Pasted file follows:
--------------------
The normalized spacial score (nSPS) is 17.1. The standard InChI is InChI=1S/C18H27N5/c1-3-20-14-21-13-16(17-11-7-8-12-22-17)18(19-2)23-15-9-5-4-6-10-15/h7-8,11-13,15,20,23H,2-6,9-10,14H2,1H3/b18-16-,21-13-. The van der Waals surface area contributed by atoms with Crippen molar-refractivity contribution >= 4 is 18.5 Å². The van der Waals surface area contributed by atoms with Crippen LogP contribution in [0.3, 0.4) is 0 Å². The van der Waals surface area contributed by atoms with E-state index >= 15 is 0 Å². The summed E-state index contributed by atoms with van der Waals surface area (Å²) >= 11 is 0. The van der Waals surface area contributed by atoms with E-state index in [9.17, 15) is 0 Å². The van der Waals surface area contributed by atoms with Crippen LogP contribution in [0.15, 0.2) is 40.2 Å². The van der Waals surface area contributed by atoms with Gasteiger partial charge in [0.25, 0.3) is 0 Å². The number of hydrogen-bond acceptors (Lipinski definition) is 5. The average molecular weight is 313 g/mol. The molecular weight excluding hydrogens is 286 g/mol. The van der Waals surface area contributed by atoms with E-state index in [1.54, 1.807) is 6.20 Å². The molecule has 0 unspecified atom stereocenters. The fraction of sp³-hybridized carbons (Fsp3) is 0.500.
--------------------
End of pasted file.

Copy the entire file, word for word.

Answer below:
The normalized spacial score (nSPS) is 17.1. The standard InChI is InChI=1S/C18H27N5/c1-3-20-14-21-13-16(17-11-7-8-12-22-17)18(19-2)23-15-9-5-4-6-10-15/h7-8,11-13,15,20,23H,2-6,9-10,14H2,1H3/b18-16-,21-13-. The van der Waals surface area contributed by atoms with Crippen molar-refractivity contribution >= 4 is 18.5 Å². The van der Waals surface area contributed by atoms with Crippen LogP contribution in [0.3, 0.4) is 0 Å². The van der Waals surface area contributed by atoms with E-state index >= 15 is 0 Å². The summed E-state index contributed by atoms with van der Waals surface area (Å²) >= 11 is 0. The van der Waals surface area contributed by atoms with E-state index in [9.17, 15) is 0 Å². The van der Waals surface area contributed by atoms with Crippen LogP contribution in [0.15, 0.2) is 40.2 Å². The van der Waals surface area contributed by atoms with Gasteiger partial charge in [0.25, 0.3) is 0 Å². The number of hydrogen-bond acceptors (Lipinski definition) is 5. The average molecular weight is 313 g/mol. The molecular weight excluding hydrogens is 286 g/mol. The van der Waals surface area contributed by atoms with E-state index in [1.54, 1.807) is 6.20 Å². The molecule has 0 unspecified atom stereocenters. The fraction of sp³-hybridized carbons (Fsp3) is 0.500.